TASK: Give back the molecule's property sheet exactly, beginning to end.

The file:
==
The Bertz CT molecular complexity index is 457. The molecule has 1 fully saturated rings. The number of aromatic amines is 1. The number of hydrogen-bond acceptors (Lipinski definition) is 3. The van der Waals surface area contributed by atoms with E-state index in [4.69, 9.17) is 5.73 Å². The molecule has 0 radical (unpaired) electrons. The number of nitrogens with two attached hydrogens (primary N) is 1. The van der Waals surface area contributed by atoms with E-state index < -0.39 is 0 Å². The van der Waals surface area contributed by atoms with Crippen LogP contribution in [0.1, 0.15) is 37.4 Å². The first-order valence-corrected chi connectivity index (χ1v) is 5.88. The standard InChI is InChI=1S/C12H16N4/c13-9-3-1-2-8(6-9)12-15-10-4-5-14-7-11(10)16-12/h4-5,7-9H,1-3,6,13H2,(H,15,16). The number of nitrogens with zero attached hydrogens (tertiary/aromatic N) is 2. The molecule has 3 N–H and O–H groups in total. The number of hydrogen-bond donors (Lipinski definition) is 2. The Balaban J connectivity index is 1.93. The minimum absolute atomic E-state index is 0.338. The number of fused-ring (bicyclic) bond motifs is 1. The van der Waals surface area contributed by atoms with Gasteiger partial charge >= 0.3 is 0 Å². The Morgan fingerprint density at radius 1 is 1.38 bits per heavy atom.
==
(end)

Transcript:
The Bertz CT molecular complexity index is 457. The molecule has 1 fully saturated rings. The number of aromatic amines is 1. The number of hydrogen-bond acceptors (Lipinski definition) is 3. The van der Waals surface area contributed by atoms with E-state index in [4.69, 9.17) is 5.73 Å². The molecule has 0 radical (unpaired) electrons. The number of nitrogens with two attached hydrogens (primary N) is 1. The van der Waals surface area contributed by atoms with E-state index < -0.39 is 0 Å². The van der Waals surface area contributed by atoms with Crippen LogP contribution in [0.1, 0.15) is 37.4 Å². The first-order valence-corrected chi connectivity index (χ1v) is 5.88. The standard InChI is InChI=1S/C12H16N4/c13-9-3-1-2-8(6-9)12-15-10-4-5-14-7-11(10)16-12/h4-5,7-9H,1-3,6,13H2,(H,15,16). The number of nitrogens with zero attached hydrogens (tertiary/aromatic N) is 2. The molecule has 3 N–H and O–H groups in total. The number of hydrogen-bond donors (Lipinski definition) is 2. The Balaban J connectivity index is 1.93. The minimum absolute atomic E-state index is 0.338. The number of fused-ring (bicyclic) bond motifs is 1. The van der Waals surface area contributed by atoms with Gasteiger partial charge >= 0.3 is 0 Å². The Morgan fingerprint density at radius 1 is 1.38 bits per heavy atom.